Merial Selects Genostar's IOGMA Metabolic Pathway Builder Bioinformatics Software
News Apr 23, 2008
Genostar, a developer of bioinformatics software that enables biologists and bioinformaticians to mine and analyze diverse biological data, has announced that Merial has purchased its IOGMA® 3.4 Metabolic Pathway Builder software.
Genostar's IOGMA® 3.4 Metabolic Pathway Builder is a new package that integrates three modules of the company's successful bioinformatics products - GenoAnnot, ProteoAnnot, and PathwayExplorer. The package can offer a number of different tools used to analyze high throughput bacterial genome, protein, and metabolism (-omics) data.
Another key benefit of the package consists of Genostar's microB, a managed database of more than 450 microbial organisms, sourced and then standardized from many commonly used but very differently organized reference databases around the world. MicroB's coordinated data will help Merial access large amounts of cross-linked genome, protein, and metabolic data efficiently, the company says.
"With IOGMA 3.4 Metabolic Pathway Builder in our labs, our research teams now have access to improved tools and data that allow us to increase our productivity in our innovative research programs," said Dr. Jean-Christophe Audonnet, Senior Director, Discovery Research, Vaccinomics and Recombinant Vaccines at Merial. "This added expertise will maintain Merial's position as the leading company in veterinary vaccinology."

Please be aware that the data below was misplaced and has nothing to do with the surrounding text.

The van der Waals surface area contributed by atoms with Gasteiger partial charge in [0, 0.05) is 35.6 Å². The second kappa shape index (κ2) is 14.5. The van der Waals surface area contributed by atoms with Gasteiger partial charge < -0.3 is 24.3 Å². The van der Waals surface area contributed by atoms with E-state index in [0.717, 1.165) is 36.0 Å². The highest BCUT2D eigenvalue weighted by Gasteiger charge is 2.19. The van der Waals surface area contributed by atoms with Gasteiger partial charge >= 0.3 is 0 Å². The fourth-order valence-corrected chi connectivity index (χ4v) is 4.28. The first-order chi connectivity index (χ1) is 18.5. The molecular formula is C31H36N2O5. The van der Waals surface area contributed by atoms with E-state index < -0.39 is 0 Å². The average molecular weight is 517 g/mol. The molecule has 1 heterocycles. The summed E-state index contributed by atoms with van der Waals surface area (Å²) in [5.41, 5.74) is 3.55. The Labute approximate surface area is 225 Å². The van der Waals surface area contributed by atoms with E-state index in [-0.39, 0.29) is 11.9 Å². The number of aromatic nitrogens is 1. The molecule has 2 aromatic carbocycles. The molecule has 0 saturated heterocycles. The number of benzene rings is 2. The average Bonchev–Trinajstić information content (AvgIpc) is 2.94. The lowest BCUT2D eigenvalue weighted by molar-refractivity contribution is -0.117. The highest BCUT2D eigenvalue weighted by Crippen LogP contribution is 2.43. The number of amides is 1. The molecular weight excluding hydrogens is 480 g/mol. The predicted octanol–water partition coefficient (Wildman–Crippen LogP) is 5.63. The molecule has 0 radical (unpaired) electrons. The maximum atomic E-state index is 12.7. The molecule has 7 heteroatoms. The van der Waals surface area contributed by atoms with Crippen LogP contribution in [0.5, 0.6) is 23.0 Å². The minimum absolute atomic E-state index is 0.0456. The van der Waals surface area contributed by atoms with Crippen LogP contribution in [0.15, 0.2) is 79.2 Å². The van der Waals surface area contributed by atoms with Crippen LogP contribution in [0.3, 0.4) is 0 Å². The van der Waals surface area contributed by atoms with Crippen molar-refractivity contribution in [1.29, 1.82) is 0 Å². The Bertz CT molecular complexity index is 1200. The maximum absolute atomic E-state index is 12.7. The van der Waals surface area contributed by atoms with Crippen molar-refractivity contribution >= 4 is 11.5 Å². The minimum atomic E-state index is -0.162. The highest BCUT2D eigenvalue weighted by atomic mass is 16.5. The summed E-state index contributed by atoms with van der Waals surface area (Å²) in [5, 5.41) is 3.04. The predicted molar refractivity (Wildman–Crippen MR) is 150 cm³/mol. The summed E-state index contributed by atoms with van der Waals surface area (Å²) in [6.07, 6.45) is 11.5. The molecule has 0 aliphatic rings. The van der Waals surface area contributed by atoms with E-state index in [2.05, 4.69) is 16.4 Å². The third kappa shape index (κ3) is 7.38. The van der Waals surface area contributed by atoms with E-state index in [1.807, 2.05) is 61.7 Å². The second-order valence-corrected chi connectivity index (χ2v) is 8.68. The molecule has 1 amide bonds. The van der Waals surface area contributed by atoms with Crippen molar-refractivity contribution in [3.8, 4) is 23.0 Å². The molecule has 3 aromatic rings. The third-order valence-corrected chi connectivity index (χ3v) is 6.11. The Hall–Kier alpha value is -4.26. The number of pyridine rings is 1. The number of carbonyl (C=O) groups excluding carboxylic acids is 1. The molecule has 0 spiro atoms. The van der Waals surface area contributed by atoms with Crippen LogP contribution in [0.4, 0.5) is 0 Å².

Designed to analyze various microorganism strains, IOGMA 3.4 enables biologists to investigate, for example, virulent, disease-causing pathogens. This type of research could potentially lead to strategies to prevent catastrophic diseases due to viruses, bacteria or parasites in domestic or wild animals.
"New discovery techniques through bioinformatics are being actively sought by vaccine developers," said Jean-François Mouret, Director of Business Development at Genostar. "By using our IOGMA 3.4 Metabolic Pathway Builder, pharmaceutical research teams will save on laboratory development costs, and bring results to their customers sooner."
Nonalcoholic fatty liver disease produces no noticeable symptoms, but one out of every five people with it will go on to develop a more serious conditions such as nonalcoholic steatohepatosis and cirrhosis. Three new studies investigate how mitochondrial energy production is altered by the progress of fatty liver disease.READ MORE